Asha Dornfest 29 March 2008
Writer, founder of parenthacks.com, well-intentioned but ill-equipped homemaker
Asha Dornfest is the mother of two remarkable kids, the wife of an extremely smart man, the founder of what has become an amazing online parenting community, the author of several books about various tech topics, and a woman who’s always asking questions.
Professionally, the main event is Parent Hacks, a web site that started as a curious musing (“Wouldn’t it be cool to collect parents’ best bits of hard-earned wisdom and clever tricks and put them all together for everyone to share?”) and has turned into a business. Sort of MacGyver-meets-childrearing. Asha has always loved the role of community guide, and Parent Hacks lets her participate in an ongoing conversation about parenting with thousands of smart, imaginative people around the world.
But family life is the actual main event — the ongoing adventure of raising kids is continually throwing surprise twists in the road. It’s an amazing journey.
What are you up to?
Right now I’m trying to get a handle on the juggle. Work-family balance may be a cliche, but it’s a real trick to pull off with grace, especially because it’s REALLY work-family-home-friends-spouse-community-self balance. I find myself reading a lot of “life hacks,” personal organization stuff looking for the secret of simplifying my life. Time to stop reading and start doing.
What are you into?
I’m into being outside. The emergence of Spring in Portland never fails to thrill me. I was up on Mt. Hood skiing not long ago and was literally breathless from the beauty. I’m into reconnecting with the things I’ve let fall by the wayside while I’ve been too busy with busy-ness: the outdoors, time with friends and extended family, time having fun with my husband and my kids, time alone.
What do you like most about Portland?
The friendliness, the accessibility, the green.
Are you ever going to have a real job?
I left the traditional workplace in 1995 when I wrote my first book, and I’ve never been back. In large part that has to do with having children, but it also has to do with the Internet, and how one can now make a living from writing that’s independent of the publishing industry.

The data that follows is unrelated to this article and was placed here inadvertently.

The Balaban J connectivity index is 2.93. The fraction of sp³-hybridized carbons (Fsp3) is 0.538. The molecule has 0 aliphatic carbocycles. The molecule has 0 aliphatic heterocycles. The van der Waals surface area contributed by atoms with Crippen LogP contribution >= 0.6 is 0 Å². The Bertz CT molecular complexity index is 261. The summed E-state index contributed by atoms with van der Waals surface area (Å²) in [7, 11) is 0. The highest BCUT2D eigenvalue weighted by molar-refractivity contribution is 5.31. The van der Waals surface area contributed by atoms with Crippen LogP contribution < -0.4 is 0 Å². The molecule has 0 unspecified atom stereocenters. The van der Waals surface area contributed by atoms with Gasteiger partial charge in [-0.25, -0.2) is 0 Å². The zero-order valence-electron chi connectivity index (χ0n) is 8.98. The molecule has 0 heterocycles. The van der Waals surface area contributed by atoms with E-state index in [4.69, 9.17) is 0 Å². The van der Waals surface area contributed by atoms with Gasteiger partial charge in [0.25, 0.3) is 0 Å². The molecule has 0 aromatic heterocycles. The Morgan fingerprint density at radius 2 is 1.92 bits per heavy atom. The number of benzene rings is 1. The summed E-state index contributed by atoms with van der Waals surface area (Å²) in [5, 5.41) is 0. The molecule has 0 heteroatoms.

I miss the camaraderie of the workplace (have for years) but as my kids get older I am hoping to build more “face time” into my online life. That generally involves travel (I think? Maybe not if Raven’s work in the Portland community is any indication!)…which is tricky right now while my kids are young.
Work-family balance, huh? So have you learned ANYTHING?
Um. Perhaps you can ask me again in a few months.
I’m approaching 40, so maybe my life is coming into greater focus now, who knows. But I am beginning to see that frittering one’s days away with busywork is a huge waste of one’s essence. I think it’s reasonable (and not too new-age-y) to say that we all need to take some time to figure out what gives our life meaning and to DO those things…not just PLAN to do those things.
So first, identify the shiny, lovely goal — what you want to do/accomplish/be in all the free space you’re about to create.
Next, get rid of the clutter in one’s life (mental clutter especially). The trick is to not get mired in the backlog — spend a limited amount of time there per week.
Automate the stuff that shouldn’t require much brainwork (bills, laundry, housekeeping, etc.).
Finally, live your life (the one you imagined in Step 1). Reality will be a lot messier than your shiny fantasy, but that’s what it’s all about. There’s no way to find those hidden paths unless you stumble upon them by accident (or get pushed there).